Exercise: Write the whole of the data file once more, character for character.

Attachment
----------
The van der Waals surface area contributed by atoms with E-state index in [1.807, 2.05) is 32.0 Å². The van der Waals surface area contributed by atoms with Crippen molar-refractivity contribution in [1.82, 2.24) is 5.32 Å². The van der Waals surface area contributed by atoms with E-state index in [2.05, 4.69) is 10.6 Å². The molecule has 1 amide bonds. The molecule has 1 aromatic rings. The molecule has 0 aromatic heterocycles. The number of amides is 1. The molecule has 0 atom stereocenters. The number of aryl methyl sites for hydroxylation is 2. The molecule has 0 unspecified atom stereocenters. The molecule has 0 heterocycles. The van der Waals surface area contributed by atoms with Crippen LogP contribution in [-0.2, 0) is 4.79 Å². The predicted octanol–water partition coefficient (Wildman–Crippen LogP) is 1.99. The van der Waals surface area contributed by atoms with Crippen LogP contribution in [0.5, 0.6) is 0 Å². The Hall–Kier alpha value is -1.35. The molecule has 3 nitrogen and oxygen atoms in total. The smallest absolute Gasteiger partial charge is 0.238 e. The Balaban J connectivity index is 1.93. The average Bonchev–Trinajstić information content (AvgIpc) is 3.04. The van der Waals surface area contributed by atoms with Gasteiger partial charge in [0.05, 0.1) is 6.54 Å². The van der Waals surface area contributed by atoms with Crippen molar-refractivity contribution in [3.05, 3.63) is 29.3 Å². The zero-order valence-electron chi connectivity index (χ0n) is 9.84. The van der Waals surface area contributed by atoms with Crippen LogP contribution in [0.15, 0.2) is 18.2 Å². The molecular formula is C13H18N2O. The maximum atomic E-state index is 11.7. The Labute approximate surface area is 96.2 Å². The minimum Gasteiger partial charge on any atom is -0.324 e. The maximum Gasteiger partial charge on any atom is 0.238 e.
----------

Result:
The van der Waals surface area contributed by atoms with E-state index in [1.807, 2.05) is 32.0 Å². The van der Waals surface area contributed by atoms with Crippen molar-refractivity contribution in [1.82, 2.24) is 5.32 Å². The van der Waals surface area contributed by atoms with E-state index in [2.05, 4.69) is 10.6 Å². The molecule has 1 amide bonds. The molecule has 1 aromatic rings. The molecule has 0 aromatic heterocycles. The number of amides is 1. The molecule has 0 atom stereocenters. The number of aryl methyl sites for hydroxylation is 2. The molecule has 0 unspecified atom stereocenters. The molecule has 0 heterocycles. The van der Waals surface area contributed by atoms with Crippen LogP contribution in [-0.2, 0) is 4.79 Å². The predicted octanol–water partition coefficient (Wildman–Crippen LogP) is 1.99. The van der Waals surface area contributed by atoms with Crippen LogP contribution in [0.5, 0.6) is 0 Å². The Hall–Kier alpha value is -1.35. The molecule has 3 nitrogen and oxygen atoms in total. The smallest absolute Gasteiger partial charge is 0.238 e. The Balaban J connectivity index is 1.93. The average Bonchev–Trinajstić information content (AvgIpc) is 3.04. The van der Waals surface area contributed by atoms with Gasteiger partial charge in [0.05, 0.1) is 6.54 Å². The van der Waals surface area contributed by atoms with Crippen molar-refractivity contribution in [3.05, 3.63) is 29.3 Å². The zero-order valence-electron chi connectivity index (χ0n) is 9.84. The van der Waals surface area contributed by atoms with Crippen LogP contribution in [0.15, 0.2) is 18.2 Å². The molecular formula is C13H18N2O. The maximum atomic E-state index is 11.7. The Labute approximate surface area is 96.2 Å². The minimum Gasteiger partial charge on any atom is -0.324 e. The maximum Gasteiger partial charge on any atom is 0.238 e.